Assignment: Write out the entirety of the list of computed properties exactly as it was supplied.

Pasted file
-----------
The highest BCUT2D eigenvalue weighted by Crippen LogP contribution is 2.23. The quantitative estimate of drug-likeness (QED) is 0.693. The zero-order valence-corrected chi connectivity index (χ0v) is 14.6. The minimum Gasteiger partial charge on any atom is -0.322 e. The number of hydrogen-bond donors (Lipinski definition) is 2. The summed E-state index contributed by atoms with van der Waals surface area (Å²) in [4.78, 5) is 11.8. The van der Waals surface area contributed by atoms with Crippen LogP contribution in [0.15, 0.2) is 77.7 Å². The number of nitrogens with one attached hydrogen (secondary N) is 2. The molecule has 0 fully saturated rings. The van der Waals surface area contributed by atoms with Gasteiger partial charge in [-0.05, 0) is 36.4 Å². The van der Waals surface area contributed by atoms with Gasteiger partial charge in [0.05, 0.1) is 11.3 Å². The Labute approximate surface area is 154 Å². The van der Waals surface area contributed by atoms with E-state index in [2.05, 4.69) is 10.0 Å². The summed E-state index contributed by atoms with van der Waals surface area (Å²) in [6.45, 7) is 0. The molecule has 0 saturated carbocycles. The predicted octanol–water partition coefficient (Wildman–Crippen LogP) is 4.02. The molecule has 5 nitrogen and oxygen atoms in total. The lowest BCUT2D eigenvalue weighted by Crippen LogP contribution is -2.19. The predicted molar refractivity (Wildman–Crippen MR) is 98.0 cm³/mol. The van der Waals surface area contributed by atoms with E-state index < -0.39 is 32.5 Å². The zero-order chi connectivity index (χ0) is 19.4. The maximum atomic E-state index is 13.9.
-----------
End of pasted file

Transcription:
The highest BCUT2D eigenvalue weighted by Crippen LogP contribution is 2.23. The quantitative estimate of drug-likeness (QED) is 0.693. The zero-order valence-corrected chi connectivity index (χ0v) is 14.6. The minimum Gasteiger partial charge on any atom is -0.322 e. The number of hydrogen-bond donors (Lipinski definition) is 2. The summed E-state index contributed by atoms with van der Waals surface area (Å²) in [4.78, 5) is 11.8. The van der Waals surface area contributed by atoms with Crippen LogP contribution in [0.15, 0.2) is 77.7 Å². The number of nitrogens with one attached hydrogen (secondary N) is 2. The molecule has 0 fully saturated rings. The van der Waals surface area contributed by atoms with Gasteiger partial charge in [-0.05, 0) is 36.4 Å². The van der Waals surface area contributed by atoms with Gasteiger partial charge in [0.05, 0.1) is 11.3 Å². The Labute approximate surface area is 154 Å². The van der Waals surface area contributed by atoms with E-state index in [2.05, 4.69) is 10.0 Å². The summed E-state index contributed by atoms with van der Waals surface area (Å²) in [6.45, 7) is 0. The molecule has 0 saturated carbocycles. The predicted octanol–water partition coefficient (Wildman–Crippen LogP) is 4.02. The molecule has 5 nitrogen and oxygen atoms in total. The lowest BCUT2D eigenvalue weighted by Crippen LogP contribution is -2.19. The predicted molar refractivity (Wildman–Crippen MR) is 98.0 cm³/mol. The van der Waals surface area contributed by atoms with E-state index < -0.39 is 32.5 Å². The zero-order chi connectivity index (χ0) is 19.4. The maximum atomic E-state index is 13.9.